Almost immediately after America’s conservative victory over Soviet communism, Republican leaders under the banner of conservatism divorced the “permanent things” to shack up with the “measurable things.” All of a sudden, our movement was preoccupied with data: economic growth, budget projections, test scores, home-ownership rates, stock market performance. The post-Cold War Right went all-in on individualism both because it was ideologically seamless and because it seemed to justify ever-more materialistic policy analysis.
In retrospect, the blindness and hubris are jaw-dropping.
As marriage collapsed, Washington preserved marriage penalties in the tax code and welfare system. When birth rates fell, we opened our borders to shield corporations from paying higher wages to lower-skilled Americans. When global economic competition threatened America’s manufacturing base, we gave most-favored-nation trading status to our most-dangerous-adversary, China. We answered school underperformance with No Child Left Behind, the radicalization of our colleges with cheaper student loans, and a housing shortage with subsidized, subprime mortgages.
The Conservative Mind prophesied about all of this:
Individualism is social atomism; conservatism is community of spirit. Men cannot exist without proper community, as Aristotle knew; and when they have been denied community of spirit, they turn unreasoningly to community of goods.
Even after living through a generation of defeats at home and abroad, most GOP leaders still act as if this election, or that tax cut, or the other regulatory reform plan will, alone, get the country back on track. This is the same shallow—and let’s be clear, misguided—thinking that got the party into trouble in the first place. Human flourishing grows from the bottom up, not from the Internal Revenue Code down.
To Republican policy fetishists in Washington, them’s fighting words. But in fairness, Kirk did not deny the importance of policy work. He was a friend to conservative policy wonks everywhere, especially including scholars at The Heritage Foundation. Kirk simply insisted conservatives put policy in its proper place. Reforming government policy is the last step in a process that must begin by reforming our culture, our communities, and ourselves. De-emphasizing policy white papers and re-emphasizing the permanent things—family, church, community, and country—is not a retreat but a long-overdue flanking attack against our real enemy of social decay.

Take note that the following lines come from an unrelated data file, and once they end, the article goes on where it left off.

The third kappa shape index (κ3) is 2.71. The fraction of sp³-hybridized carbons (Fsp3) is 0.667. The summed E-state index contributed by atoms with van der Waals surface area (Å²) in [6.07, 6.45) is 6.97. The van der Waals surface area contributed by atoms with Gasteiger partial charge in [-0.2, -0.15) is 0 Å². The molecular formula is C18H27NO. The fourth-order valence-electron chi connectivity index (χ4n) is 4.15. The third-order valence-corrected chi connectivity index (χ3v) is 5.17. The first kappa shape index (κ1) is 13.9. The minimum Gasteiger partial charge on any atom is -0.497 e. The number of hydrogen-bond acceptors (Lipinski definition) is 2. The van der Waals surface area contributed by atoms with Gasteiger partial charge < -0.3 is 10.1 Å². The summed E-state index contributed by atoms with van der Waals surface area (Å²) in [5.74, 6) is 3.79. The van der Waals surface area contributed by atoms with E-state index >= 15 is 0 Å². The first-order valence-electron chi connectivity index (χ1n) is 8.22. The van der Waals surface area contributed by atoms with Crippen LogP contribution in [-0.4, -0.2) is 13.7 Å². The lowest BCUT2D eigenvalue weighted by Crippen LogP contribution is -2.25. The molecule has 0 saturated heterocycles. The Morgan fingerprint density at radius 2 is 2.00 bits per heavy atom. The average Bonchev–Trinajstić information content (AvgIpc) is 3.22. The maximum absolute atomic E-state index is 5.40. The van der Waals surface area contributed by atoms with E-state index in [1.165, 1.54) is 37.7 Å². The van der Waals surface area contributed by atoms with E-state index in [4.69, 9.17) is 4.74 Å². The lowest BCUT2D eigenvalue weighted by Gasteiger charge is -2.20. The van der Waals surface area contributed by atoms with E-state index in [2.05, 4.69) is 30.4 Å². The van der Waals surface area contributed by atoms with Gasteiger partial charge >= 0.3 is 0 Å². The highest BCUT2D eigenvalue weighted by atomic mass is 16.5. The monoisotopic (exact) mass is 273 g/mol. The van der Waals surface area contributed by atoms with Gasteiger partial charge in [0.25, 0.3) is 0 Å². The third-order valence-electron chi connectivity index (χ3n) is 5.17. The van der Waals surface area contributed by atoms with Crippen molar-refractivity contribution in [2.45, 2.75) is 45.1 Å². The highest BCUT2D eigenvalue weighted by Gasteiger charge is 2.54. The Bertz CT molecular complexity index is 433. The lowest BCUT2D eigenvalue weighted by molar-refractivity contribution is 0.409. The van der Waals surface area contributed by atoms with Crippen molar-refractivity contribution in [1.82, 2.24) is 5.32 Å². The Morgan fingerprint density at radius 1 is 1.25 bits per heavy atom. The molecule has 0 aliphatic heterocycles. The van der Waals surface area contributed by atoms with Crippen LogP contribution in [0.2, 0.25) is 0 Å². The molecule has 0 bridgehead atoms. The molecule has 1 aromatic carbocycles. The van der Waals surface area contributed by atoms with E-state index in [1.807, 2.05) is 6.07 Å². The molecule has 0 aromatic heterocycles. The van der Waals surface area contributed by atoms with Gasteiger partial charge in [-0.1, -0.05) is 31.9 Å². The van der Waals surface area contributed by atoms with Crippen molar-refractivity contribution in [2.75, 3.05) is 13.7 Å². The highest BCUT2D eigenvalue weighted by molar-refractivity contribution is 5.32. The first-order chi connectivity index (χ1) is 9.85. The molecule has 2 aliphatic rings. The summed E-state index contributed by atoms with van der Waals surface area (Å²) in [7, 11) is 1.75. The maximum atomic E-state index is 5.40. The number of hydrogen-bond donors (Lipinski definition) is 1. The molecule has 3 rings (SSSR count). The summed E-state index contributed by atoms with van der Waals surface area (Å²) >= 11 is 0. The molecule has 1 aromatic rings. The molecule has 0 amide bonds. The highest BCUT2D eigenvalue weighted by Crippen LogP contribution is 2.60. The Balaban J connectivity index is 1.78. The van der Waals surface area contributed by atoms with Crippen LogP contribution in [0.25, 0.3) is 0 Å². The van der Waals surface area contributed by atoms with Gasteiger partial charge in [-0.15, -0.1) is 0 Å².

A change in tactics, to be sure. But is the status quo in Washington something we should cling to?
Conservatism’s tumult since 2016, too often portrayed as a tragedy or comedy, is better understood as an opportunity. Contrary to the media’s narrative, Donald Trump did not “take over” the conservative movement. He simply revealed how deeply dissatisfied conservatives were with their establishment leaders. That seven (often bumpy) years later, still no other leader has matched or surpassed Trump’s appeal is an indictment of the Republican Party’s leaders, not its base.
Younger conservatives hoping to inherit Trump’s leadership in coming years should begin with The Conservative Mind. For all its erudition—and even some classism—Kirk’s conservatism was fundamentally populist. Not the way Huey Long or William Jennings Bryan was, but in the way the U.S. Constitution was, and that the American people still are: prioritizing the long-term well-being of everyday Americans above all other considerations. C. S. Lewis offered the same nation in his Weight of Glory:
The State exists simply to promote and to protect the ordinary happiness of human beings in this life.
A husband and wife chatting over a fire, a couple of friends having a game of darts in a pub, a man reading a book in his own room or digging in his own garden—that is what the State is there for. And unless they are helping to increase and prolong such moments, all the laws, parliaments, armies, courts, police, economics, etc., are simply a waste of time.
Too much of American politics today is a waste of time: the performance art, the social media preening, the shabby partisanship, the hysterical punditry—to say nothing of woke totalitarianism. No one can blame everyday Americans for throwing up their hands in disgust at both sides of the aisle and both ends of Pennsylvania Avenue. The good news is, one of the permanent things in the United States is… the American people. It’s still their country, despite Washington’s best efforts to seize their rights and auction off their sovereignty.
A populist, anti-ideological Kirkian conservatism of the heart remains Americans’ best hope for national renewal, and the Right’s only real path back to national leadership. But that path only ends in Washington. It can only begin with a rediscovery of the permanent things and the moral, spiritual, and aesthetic principles that sustain them.
That these principles were abandoned by the leaders now bequeathing to us our broken nation and toxic politics only affirms their value. We must read The Conservative Mind not to remember what America could have been this past generation, but to see what it still can be in the next. For twenty-first-century Kirkian conservatives, the stone the builders rejected must become the cornerstone.
This piece originally appeared on the KirkCenter.org